On the eighth day of James Degorski's capital murder trial, the prosecution rested.
In its attempt to prove Degorski killed seven people at a Palatine Brown's Chicken & Pasta on Jan. 8, 1993, the state called more than 30 witnesses and introduced some 200 pieces of evidence, including grim crime scene videotapes and heartbreaking photos of the victims' bodies.
But prosecutors did not play for the jury a brief video statement recorded at the Streamwood police station about 4:15 p.m. on May 17, 2002, in which they say Degorski confessed to the murders.
Prosecutors claim Degorski, 37, and his high school pal Juan Luna committed the murders out of a desire to "do something big." Luna was convicted in 2007 and sentenced to life in prison. If convicted, Degorski could face the death penalty.
The prosecution concluded its case with former Assistant State's Attorney Michael McHale, now a Cook County Circuit Court judge, who testified that Degorski gave him a detailed account of the murders.
That account came over about nine hours as Degorski was questioned by McHale and former Palatine detective William King. McHale said King introduced him to Degorski about 10:30 p.m. May 16. McHale read Degorski his Miranda rights and spoke alone with him for about 45 minutes. During their conversation, Degorski spoke quietly, appeared guarded and indicated he could not remember details about the murders, McHale said. However, Degorski admitted to robbing the restaurant with his friend Juan Luna and said they used a silver gun, McHale said.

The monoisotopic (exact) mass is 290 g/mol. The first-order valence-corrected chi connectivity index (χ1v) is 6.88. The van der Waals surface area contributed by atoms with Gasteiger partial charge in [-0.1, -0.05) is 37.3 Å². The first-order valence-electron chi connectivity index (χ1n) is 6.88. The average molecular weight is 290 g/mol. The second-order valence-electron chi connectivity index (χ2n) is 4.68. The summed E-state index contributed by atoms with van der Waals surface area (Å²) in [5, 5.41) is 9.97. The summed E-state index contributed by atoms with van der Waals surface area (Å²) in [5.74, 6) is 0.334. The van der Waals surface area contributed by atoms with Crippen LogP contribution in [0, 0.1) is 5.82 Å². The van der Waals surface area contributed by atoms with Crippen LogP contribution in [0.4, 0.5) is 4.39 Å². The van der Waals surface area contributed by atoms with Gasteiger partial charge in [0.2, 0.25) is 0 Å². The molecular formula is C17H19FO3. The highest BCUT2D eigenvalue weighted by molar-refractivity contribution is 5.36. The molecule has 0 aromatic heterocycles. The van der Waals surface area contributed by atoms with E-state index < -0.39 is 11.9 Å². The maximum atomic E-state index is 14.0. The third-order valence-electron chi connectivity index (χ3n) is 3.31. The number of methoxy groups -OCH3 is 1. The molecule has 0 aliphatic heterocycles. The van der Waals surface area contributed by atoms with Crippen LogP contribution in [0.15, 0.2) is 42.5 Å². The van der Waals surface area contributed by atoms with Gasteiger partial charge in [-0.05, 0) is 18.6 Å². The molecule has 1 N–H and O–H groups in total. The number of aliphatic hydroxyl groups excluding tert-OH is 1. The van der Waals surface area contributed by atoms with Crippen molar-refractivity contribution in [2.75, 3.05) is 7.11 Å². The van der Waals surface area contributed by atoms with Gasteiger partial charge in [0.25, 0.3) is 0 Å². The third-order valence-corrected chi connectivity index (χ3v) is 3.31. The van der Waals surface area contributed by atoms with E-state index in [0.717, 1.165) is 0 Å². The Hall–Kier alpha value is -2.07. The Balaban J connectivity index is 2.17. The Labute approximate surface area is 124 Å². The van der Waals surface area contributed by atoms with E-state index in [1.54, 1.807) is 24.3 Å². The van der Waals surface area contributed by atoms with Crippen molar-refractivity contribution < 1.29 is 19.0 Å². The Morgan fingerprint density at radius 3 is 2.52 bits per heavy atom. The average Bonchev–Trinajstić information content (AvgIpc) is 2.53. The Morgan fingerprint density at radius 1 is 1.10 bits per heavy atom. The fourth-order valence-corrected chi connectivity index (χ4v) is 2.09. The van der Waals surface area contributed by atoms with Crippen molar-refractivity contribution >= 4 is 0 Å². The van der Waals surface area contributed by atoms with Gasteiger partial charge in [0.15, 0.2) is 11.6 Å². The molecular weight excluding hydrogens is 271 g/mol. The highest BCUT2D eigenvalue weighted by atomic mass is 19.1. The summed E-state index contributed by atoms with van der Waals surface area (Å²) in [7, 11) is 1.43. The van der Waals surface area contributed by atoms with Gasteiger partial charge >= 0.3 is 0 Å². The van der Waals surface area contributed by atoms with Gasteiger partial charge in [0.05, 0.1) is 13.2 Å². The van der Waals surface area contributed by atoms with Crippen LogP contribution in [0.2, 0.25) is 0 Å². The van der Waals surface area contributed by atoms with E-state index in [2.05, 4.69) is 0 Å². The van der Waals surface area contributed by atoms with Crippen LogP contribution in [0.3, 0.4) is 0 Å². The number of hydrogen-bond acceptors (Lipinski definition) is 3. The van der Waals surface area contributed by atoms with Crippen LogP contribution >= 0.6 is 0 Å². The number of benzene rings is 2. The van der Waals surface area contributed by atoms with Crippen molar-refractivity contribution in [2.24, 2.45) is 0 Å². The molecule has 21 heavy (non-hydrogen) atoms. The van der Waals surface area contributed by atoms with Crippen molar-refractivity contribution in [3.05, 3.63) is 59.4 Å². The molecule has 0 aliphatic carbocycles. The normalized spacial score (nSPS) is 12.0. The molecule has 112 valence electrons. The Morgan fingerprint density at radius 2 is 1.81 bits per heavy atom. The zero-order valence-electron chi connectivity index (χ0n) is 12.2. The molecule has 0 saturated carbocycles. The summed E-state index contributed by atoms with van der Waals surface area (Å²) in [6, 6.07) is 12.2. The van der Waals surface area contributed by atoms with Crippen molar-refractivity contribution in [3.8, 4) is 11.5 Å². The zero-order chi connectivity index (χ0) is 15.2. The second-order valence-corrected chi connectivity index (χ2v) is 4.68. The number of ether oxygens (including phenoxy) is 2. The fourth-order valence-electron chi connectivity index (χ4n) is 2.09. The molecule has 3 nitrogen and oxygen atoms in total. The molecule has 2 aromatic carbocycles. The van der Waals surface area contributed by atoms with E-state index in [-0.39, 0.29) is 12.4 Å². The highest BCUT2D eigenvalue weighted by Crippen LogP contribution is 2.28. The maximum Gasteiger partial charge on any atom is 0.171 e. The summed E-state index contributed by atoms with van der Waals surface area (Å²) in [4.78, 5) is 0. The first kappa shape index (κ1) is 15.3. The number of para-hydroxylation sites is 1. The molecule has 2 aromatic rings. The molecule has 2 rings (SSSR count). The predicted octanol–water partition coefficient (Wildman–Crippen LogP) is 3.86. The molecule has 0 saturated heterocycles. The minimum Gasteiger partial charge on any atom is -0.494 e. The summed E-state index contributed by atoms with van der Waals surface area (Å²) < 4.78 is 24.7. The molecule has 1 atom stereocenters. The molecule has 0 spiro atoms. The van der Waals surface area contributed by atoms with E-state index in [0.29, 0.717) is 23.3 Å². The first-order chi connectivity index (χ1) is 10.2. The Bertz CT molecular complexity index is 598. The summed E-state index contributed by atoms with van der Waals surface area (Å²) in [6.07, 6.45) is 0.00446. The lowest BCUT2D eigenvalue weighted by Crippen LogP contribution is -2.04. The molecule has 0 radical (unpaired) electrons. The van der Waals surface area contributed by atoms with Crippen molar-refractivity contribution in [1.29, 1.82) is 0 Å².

After that interview, McHale, who was coming down with a cold at the time, said he slept for a few hours at the police station, during which time King, now a commander, questioned Degorski. At 3:45 a.m., officers informed McHale that Degorski was giving a more detailed account of the crime. Another conversation with Degorski followed, this one lasting about three hours, McHale said.
McHale testified that Degorski said he and Luna planned to rob the restaurant; that they brought a silver .38 caliber revolver which Degorski bought from Matt Wzientek and a knife that had brass knuckles attached to it; that he fired a warning shot into the ceiling and he and Luna ordered the workers into the back of the restaurant. Degorski also stated that he killed two men (later identified as Richard Ehlenfeldt and Thomas Mennes) in the cooler, pocketed the shell casings and reloaded the gun, McHale said. Degorski stated he began mopping up, fearing they had left footprints, McHale said. Degorski said he saw Luna yell at one of the victims and slit her throat and that he saw Luna fire into the cooler, McHale said. Degorski then described leaving the restaurant, throwing the knife and gun into the Fox River and dividing the money with Luna at the Elgin home of their friend Eileen Bakalla, who picked the men up from the parking lot of a Carpentersville supermarket, McHale said. Degorski also said he told his girlfriend Anne Lockett (now Anne England) about the murders, McHale said.